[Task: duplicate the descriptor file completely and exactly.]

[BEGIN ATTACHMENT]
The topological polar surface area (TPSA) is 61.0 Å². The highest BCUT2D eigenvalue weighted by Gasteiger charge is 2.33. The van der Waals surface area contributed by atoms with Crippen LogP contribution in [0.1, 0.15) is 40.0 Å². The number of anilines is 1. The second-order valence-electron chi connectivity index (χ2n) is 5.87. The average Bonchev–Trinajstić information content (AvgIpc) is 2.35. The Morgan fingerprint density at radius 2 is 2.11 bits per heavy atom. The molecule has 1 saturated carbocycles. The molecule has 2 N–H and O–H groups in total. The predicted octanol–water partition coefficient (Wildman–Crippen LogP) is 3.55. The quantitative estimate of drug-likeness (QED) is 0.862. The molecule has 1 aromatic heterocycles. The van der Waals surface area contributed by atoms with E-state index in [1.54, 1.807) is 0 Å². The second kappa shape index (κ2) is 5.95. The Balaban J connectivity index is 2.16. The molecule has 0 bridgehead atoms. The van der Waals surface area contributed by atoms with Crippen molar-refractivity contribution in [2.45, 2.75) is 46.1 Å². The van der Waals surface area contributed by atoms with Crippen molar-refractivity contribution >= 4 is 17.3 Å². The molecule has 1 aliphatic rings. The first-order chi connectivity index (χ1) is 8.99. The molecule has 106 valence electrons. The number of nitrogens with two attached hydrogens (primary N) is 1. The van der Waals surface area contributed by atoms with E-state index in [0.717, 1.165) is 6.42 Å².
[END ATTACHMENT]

The topological polar surface area (TPSA) is 61.0 Å². The highest BCUT2D eigenvalue weighted by Gasteiger charge is 2.33. The van der Waals surface area contributed by atoms with Crippen LogP contribution in [0.1, 0.15) is 40.0 Å². The number of anilines is 1. The second-order valence-electron chi connectivity index (χ2n) is 5.87. The average Bonchev–Trinajstić information content (AvgIpc) is 2.35. The Morgan fingerprint density at radius 2 is 2.11 bits per heavy atom. The molecule has 1 saturated carbocycles. The molecule has 2 N–H and O–H groups in total. The predicted octanol–water partition coefficient (Wildman–Crippen LogP) is 3.55. The quantitative estimate of drug-likeness (QED) is 0.862. The molecule has 1 aromatic heterocycles. The van der Waals surface area contributed by atoms with E-state index in [1.54, 1.807) is 0 Å². The second kappa shape index (κ2) is 5.95. The Balaban J connectivity index is 2.16. The molecule has 0 bridgehead atoms. The van der Waals surface area contributed by atoms with Crippen molar-refractivity contribution in [2.45, 2.75) is 46.1 Å². The van der Waals surface area contributed by atoms with Crippen molar-refractivity contribution >= 4 is 17.3 Å². The molecule has 1 aliphatic rings. The first-order chi connectivity index (χ1) is 8.99. The molecule has 106 valence electrons. The number of nitrogens with two attached hydrogens (primary N) is 1. The van der Waals surface area contributed by atoms with E-state index in [0.717, 1.165) is 6.42 Å².